Amsterdammers moan about the arrival of the EMA (but then they would)

Shared bike schemes are also under fire. Photo: DutchNews.nl

Macro-economist Mathijs Bouman looks at the reactions of the inhabitants of the Dutch capital to the news that the European Medicines Agency will move to Amsterdam.  And of course, he says, they are moaning about it.

It’s party time in Amsterdam. Wouter Bos has pulled it off. Not until the last round, mind you, and thanks to the luck of the Amsterdammers but mostly because of a clever and intensive lobby which made sure the capital was a contender at all.

As soon as Brexit happens the European Medicines Agency (EMA) is leaving London for Amsterdam. Some 900 medicine experts will be making the move as well, taking their families – and their highly-valued purchasing power- with them.

Grumblings

Great news, you might think, but not a day had passed before the first grumblings were heard. According to Amsterdam-based urban sociologist Jan Rath, the agency will only bring more trouble to a city already struggling with housing problems.

Houses in Amsterdam are expensive enough as it is. Starters can’t get on the property ladder and bloody battles are fought over non-rent controlled houses. Those 900 families are going to be the straw that breaks the camel’s back. And what is more, Rath says, the education system will also groan under the additional load, especially the international schools.

Far and wide

Everyone knows: if you’re ambitious and talented, you have to be in Amsterdam. Am I doing Amsterdammers an injustice when I note that Rath’s reaction is typical? Or am I right in thinking that Amsterdammers will consistently disparage the unique privilege of living in the beating and creative heart of the country, a metropole full to bursting with prosperity, economic activity and employment?

The city seems to be living another Golden Age. The population is growing by 10,000 a year because, as everyone knows, Amsterdam is the place to be. Visitors flock to the city from far and wide to work, attend congresses, visit museums and canals. No other city in the world attracts as many young people. Amsterdam comes top in the  Millenials City Ranking, ahead of Berlin, Munich and Lisabon.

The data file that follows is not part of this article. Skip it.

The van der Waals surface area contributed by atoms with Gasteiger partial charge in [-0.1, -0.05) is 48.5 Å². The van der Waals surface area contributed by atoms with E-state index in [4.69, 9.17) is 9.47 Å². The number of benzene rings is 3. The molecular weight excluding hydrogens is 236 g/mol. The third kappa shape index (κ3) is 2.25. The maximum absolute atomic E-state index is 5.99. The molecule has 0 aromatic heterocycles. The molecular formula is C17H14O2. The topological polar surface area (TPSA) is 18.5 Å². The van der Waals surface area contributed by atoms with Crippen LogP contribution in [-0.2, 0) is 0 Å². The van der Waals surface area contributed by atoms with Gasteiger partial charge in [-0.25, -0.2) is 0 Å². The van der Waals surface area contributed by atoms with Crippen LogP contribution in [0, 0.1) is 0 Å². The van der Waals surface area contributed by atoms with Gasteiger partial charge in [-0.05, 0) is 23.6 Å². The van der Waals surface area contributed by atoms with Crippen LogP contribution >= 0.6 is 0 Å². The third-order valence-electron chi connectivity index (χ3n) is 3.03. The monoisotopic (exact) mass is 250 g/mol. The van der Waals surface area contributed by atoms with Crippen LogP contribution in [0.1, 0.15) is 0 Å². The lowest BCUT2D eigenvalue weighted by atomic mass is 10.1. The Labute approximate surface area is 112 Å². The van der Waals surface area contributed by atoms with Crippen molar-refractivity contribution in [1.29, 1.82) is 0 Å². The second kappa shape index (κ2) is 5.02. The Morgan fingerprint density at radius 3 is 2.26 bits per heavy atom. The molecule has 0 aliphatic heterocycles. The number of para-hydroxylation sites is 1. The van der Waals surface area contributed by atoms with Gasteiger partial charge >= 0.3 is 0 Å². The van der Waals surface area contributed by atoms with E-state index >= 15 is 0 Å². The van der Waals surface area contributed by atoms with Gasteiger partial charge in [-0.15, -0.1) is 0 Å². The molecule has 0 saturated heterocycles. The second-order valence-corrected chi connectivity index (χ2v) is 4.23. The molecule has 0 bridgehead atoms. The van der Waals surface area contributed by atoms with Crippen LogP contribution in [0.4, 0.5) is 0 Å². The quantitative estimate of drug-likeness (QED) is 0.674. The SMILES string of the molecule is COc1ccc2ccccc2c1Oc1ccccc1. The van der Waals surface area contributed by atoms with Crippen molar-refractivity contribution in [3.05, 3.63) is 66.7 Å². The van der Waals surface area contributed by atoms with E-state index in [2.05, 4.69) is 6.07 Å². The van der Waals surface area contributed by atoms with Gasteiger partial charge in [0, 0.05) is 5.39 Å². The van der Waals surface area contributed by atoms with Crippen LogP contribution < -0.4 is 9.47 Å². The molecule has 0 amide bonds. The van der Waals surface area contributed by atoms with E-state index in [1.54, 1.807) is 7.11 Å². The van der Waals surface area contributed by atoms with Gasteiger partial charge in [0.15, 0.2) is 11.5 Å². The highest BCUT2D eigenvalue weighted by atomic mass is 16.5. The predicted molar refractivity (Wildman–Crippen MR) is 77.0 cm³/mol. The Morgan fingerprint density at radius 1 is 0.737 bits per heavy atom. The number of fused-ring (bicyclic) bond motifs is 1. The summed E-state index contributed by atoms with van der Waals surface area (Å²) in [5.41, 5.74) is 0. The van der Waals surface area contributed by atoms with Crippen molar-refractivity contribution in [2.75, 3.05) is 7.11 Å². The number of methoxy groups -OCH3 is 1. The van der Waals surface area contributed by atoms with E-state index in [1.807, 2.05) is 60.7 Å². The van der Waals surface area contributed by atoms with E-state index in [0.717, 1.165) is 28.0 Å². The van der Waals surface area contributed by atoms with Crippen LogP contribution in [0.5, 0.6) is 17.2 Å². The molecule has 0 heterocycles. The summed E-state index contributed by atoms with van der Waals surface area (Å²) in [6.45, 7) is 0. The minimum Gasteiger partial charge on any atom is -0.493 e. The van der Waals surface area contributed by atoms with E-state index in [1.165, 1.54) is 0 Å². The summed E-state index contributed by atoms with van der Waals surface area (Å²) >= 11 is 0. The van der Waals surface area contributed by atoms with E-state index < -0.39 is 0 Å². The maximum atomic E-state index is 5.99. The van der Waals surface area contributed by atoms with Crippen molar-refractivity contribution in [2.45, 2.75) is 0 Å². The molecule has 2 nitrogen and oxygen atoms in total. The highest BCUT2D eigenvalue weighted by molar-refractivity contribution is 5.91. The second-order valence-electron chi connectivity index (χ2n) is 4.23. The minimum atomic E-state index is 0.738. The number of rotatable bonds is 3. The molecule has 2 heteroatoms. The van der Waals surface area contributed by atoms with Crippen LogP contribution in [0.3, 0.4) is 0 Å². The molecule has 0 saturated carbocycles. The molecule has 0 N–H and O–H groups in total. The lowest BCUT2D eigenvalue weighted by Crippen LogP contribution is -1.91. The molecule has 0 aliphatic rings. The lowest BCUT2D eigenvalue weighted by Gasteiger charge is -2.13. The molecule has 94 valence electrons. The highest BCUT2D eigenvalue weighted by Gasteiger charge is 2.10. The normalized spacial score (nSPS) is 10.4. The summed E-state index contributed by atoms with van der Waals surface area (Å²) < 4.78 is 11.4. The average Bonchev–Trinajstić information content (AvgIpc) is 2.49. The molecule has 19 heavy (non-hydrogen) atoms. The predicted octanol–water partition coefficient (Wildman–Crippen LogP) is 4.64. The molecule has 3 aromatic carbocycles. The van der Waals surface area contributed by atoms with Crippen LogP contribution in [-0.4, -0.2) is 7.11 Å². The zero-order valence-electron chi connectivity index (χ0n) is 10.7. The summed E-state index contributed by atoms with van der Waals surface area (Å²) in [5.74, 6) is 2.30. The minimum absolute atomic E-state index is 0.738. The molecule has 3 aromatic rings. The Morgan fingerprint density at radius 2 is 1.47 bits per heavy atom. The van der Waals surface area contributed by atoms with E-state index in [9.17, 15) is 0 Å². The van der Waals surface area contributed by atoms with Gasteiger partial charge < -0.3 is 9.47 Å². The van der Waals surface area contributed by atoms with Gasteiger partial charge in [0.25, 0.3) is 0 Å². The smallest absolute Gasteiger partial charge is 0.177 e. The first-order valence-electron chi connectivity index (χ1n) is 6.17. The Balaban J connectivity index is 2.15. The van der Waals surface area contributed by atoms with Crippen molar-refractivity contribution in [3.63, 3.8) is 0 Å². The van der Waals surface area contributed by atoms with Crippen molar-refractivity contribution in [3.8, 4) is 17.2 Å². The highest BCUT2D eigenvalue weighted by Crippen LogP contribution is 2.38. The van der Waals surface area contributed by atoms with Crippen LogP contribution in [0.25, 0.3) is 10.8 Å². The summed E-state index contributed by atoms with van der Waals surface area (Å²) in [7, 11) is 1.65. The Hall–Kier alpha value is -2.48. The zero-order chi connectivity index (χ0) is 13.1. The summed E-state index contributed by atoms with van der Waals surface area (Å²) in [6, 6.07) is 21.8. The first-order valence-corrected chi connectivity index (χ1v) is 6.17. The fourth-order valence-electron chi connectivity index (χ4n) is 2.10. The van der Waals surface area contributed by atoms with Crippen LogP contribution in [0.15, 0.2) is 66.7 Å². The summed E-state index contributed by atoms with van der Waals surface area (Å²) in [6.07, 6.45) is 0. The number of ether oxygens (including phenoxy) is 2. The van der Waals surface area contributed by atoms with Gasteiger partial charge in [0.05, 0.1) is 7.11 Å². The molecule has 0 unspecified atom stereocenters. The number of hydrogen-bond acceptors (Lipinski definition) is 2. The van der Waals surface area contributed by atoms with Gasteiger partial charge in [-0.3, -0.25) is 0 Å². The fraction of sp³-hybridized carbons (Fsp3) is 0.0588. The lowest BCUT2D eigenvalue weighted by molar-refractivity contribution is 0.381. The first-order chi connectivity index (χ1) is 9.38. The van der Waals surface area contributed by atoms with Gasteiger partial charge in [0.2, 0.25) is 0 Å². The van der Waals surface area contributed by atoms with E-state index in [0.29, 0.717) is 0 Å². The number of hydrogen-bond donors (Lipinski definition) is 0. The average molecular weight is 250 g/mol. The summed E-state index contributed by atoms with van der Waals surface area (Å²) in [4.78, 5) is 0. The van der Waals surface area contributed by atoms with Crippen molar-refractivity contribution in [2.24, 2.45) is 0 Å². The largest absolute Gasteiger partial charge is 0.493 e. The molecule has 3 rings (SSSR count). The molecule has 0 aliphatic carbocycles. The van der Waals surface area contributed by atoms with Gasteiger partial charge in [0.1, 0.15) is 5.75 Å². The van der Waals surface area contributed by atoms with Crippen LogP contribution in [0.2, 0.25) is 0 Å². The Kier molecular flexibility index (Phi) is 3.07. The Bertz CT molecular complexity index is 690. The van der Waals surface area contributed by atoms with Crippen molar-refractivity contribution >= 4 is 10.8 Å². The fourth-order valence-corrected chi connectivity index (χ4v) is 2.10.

Tourists and Nutella

And the Amsterdammers themselves? They moan and groan. The centre is so busy, they sigh. You can’t even race your bike across the Damrak on a Saturday. There are tourists everywhere. And the noise of those bloody wheelie bags! The corner shop has become yet another Nutella outlet. The children are locked out of the housing market because speculators are buying up the lot.

The pages of Amsterdam newspaper Het Parool are full of moaning Amsterdammers. All they see is rot and decay. One woman who lives in the oldest monument on Nieuwmarkt complains about tourists standing in front of her house. A urban geographer bemoans the lot of people who once bought a house in the centre for 70,000 guilders (!) but who can now no longer afford to escape the tourist-ridden city at the weekend. My heart breaks for them.

Work, prosperity, progress in a city full of culture and history where a lot of people are dying to live. And yet, Amsterdammers moan. If Adam and Eve had been born in Amsterdam they would have moaned about fallen fruit littering their paradise.

This column appeared earlier in the Financieele Dagblad